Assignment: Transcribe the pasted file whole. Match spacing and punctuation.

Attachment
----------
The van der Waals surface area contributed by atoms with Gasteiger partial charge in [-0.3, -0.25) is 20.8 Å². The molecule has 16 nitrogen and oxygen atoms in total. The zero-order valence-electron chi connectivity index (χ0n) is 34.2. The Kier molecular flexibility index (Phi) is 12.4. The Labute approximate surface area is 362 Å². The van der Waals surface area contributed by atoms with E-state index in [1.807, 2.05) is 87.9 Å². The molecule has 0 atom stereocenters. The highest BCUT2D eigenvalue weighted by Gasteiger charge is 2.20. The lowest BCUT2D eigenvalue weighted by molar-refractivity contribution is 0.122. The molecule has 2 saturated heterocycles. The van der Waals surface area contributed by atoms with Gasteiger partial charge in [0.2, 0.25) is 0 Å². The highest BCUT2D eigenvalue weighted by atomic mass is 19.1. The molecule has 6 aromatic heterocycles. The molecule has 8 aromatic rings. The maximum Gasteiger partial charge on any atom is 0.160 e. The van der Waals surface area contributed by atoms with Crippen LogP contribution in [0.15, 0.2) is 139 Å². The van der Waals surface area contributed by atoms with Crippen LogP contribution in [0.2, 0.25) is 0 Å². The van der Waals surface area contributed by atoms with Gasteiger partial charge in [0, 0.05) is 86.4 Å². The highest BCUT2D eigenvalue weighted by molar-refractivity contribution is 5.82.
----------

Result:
The van der Waals surface area contributed by atoms with Gasteiger partial charge in [-0.3, -0.25) is 20.8 Å². The molecule has 16 nitrogen and oxygen atoms in total. The zero-order valence-electron chi connectivity index (χ0n) is 34.2. The Kier molecular flexibility index (Phi) is 12.4. The Labute approximate surface area is 362 Å². The van der Waals surface area contributed by atoms with E-state index in [1.807, 2.05) is 87.9 Å². The molecule has 0 atom stereocenters. The highest BCUT2D eigenvalue weighted by Gasteiger charge is 2.20. The lowest BCUT2D eigenvalue weighted by molar-refractivity contribution is 0.122. The molecule has 2 saturated heterocycles. The van der Waals surface area contributed by atoms with Gasteiger partial charge in [0.2, 0.25) is 0 Å². The highest BCUT2D eigenvalue weighted by atomic mass is 19.1. The molecule has 6 aromatic heterocycles. The molecule has 8 aromatic rings. The maximum Gasteiger partial charge on any atom is 0.160 e. The van der Waals surface area contributed by atoms with Crippen LogP contribution in [0.15, 0.2) is 139 Å². The van der Waals surface area contributed by atoms with Crippen LogP contribution in [0.2, 0.25) is 0 Å². The van der Waals surface area contributed by atoms with Gasteiger partial charge in [0, 0.05) is 86.4 Å². The highest BCUT2D eigenvalue weighted by molar-refractivity contribution is 5.82.